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Narrative Minutes interim-2023-iesg-19 2023-09-07 14:00

Meeting Narrative Minutes Internet Engineering Steering Group (iesg) IETF
Date and time 2023-09-07 14:00
Title Narrative Minutes interim-2023-iesg-19 2023-09-07 14:00
State (None)
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Last updated 2024-02-23

Narrative minutes for the 2023-09-07 IESG Teleconference

These are not an official record of the meeting.
Narrative Scribe: Liz Flynn, Secretariat

1. Administrivia

Alexa Morris: You may have noticed that Amy is not on the call this morning. I
want to share the news that she is no longer with the IETF Secretariat or AMS.
Her priorities right now are with family and I'm in touch with her and happy to
pass along anything you'd like me to. Please feel free to reach out to me in

1.1 Roll call

Andrew Alston (Liquid Intelligent Technologies) /  Routing Area
Roman Danyliw (CERT/SEI) / Security Area
Dhruv Dhody (Huawei) / IAB Liaison
Martin Duke (Google) / Transport Area
Lars Eggert (NetApp) / IETF Chair, General Area
Liz Flynn (AMS) / IETF Secretariat, Narrative Scribe
Sandy Ginoza (AMS) / RFC Editor Liaison
Jim Guichard (Futurewei Technologies) / Routing Area
Erik Kline (Aalyria Technologies) / Internet Area
Murray Kucherawy (Meta) / Applications and Real-Time Area
Mirja Kuehlewind (Ericsson) / IAB Chair
Warren Kumari (Google) / Operations and Management Area
Cindy Morgan (AMS) / IETF Secretariat
Francesca Palombini (Ericsson) / Applications and Real-Time Area
Zaheduzzaman (Zahed) Sarker (Nokia) / Transport Area
John Scudder (Juniper) / Routing Area
Sabrina Tanamal (ICANN) / IANA Liaison
Amy Vezza (AMS) / IETF Secretariat
Éric Vyncke (Cisco) / Internet Area
Robert Wilton (Cisco Systems) / Operations and Management Area
Paul Wouters (Aiven) /  Security Area

Jenny Bui (AMS) / IETF Secretariat
Jay Daley / IETF Executive Director

Gorry Fairhurst
Lee-Berkeley Shaw
Greg Wood

1.2 Bash the agenda

Cindy: Does anyone have anything to add to today's agenda or any changes?

1.3 Approval of the minutes of past telechats

Cindy: Are there any objections to approving the minutes from the August 24
telechat? Hearing no objection, those are approved. There are also narrative
minutes from August 24; any objection to approving those? Hearing no objection,
we will call those approved.

1.4 List of remaining action items from last telechat


     o Roman Danyliw to find designated experts for RFC 9393 on Concise
       Software Identification Tags [IANA #1275658].

Roman: In progress.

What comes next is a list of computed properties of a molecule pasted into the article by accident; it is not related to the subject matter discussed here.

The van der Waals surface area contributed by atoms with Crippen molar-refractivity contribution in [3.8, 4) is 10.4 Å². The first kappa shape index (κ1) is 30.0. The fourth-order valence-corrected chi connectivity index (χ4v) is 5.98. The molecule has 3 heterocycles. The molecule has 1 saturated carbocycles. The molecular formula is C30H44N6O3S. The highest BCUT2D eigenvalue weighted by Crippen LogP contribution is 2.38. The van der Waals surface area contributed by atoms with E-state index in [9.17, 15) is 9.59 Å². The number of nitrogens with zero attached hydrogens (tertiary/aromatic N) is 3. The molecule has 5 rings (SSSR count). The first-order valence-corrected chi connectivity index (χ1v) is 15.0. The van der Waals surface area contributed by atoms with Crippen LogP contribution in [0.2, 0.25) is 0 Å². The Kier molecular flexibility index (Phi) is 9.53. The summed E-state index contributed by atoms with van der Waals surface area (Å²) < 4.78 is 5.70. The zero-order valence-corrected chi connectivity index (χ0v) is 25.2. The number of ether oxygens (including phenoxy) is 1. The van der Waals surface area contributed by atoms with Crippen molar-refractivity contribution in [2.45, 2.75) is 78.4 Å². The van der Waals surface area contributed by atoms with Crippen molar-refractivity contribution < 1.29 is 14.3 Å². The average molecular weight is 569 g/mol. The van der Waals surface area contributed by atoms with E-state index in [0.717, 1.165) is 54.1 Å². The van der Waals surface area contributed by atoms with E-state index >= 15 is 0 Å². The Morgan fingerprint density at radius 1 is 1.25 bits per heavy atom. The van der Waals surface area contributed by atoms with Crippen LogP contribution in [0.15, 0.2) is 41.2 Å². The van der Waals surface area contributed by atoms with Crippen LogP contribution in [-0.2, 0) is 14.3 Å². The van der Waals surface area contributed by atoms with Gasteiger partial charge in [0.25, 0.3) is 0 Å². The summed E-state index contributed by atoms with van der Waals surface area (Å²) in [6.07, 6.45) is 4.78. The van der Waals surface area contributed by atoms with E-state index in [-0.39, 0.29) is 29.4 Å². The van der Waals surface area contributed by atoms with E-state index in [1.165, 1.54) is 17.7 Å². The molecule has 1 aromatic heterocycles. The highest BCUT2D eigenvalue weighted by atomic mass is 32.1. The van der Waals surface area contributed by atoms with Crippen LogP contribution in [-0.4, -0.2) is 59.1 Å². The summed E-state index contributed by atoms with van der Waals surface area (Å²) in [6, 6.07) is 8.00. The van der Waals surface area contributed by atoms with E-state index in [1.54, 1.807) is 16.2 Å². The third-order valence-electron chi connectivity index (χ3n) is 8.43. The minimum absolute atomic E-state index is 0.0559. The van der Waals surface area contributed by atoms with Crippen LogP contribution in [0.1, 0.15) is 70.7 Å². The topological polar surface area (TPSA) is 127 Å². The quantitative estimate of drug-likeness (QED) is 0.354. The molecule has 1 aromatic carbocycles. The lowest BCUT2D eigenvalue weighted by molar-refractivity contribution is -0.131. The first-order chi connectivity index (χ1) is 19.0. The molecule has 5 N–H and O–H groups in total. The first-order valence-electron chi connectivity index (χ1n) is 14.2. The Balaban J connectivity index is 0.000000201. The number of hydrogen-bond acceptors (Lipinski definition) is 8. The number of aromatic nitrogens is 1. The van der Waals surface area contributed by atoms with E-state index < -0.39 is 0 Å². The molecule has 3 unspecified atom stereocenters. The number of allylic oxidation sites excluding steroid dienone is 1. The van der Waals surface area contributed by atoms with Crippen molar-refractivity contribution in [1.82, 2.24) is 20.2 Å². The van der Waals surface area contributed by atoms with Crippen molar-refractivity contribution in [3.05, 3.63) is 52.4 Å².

o Murray Kucherawy to find designated experts for RFC 9457 on Problem
       Details for HTTP APIs [IANA #1277796]

Murray: I have names for this; can we add a management item at the end to
approve them?

     o Rob Wilton to find designated experts for RFC 9445 (RADIUS
       Extensions for DHCP-Configured Services) [IANA #1279159]

Cindy: This is a new action item to assign this to Rob.


     o Warren Kumari to follow up on a bis document for RFC 8126 regarding
       designated experts.

Warren: In progress; I had a long chat with Barry a few days ago and we'll meet
again in a few weeks.

Murray: John Klensin has also offered to write text.

     o Roman Danyliw to open a Datatracker issue suggesting a feature to
       better signal individual contributions

Roman: In progress.

     o Andrew Alston, Murray Kucherawy, Zahed Sarker, Martin Duke, John
       Scudder, and Jim Guichard to draft text regarding document
       authorship/editorship with regards to the number of authors listed.

Andrew: In progress. I need to send mail.

     o Lars Eggert to facilitate a community discussion on priorities for
       IESG processes.

Lars: In progress. This will likely take the shape of a BOF

     o Lars Eggert and Warren Kumari to 1) draft a revision of RFC 4858,
       2) draft a revised IESG Statement on Document Shepherds (original
       statement October 2010), and 3) update the WG Chairs wiki to point
       to the new IESG Statement.

Lars: This is in progress; I made a Github repo and reached out to the original

     o Warren Kumari to follow up with the tools team regarding removing
       the requirement of needing an author email for deceased authors.

Warren: In progress.

2. Protocol actions
2.1 WG submissions
2.1.1 New items

 o draft-ietf-taps-interface-22  - IETF stream
   An Abstract Application Layer Interface to Transport Services
   (Proposed Standard)
   Token: Zaheduzzaman Sarker

Cindy: We have a number of Discusses; do we need to discuss any of these today?

Zahed: This is a high number of Discusses. First of all I'd like to thank you
all for looking at all these documents really carefully and giving really
valuable comments. Regarding this one particularly, I think most of these
Discusses are solvable. Paul's is some confusion on the scope of this work so
maybe we need to clarify that, and hopefully the authors will do that. Lars,
what you wrote in your comment is a bit more concerning to me. Maybe you can
explain why you said you would abstain because you don't think this is a
Standards track thing. To be honest, this is the only document in the group I
think that should be Standards track.

Lars: I don't think the others should be Standards track either. I didn't have
a lot of time to review things this week so this is the one I reviewed. The
title says it's an abstract API, and it is really that. It's not actually an
API, it's here's some guardrails around how you might structure an API for
this, which is pretty high level and there's a lot of stuff that's missing.
Even for an abstract API it makes a bunch of assumptions and it's really not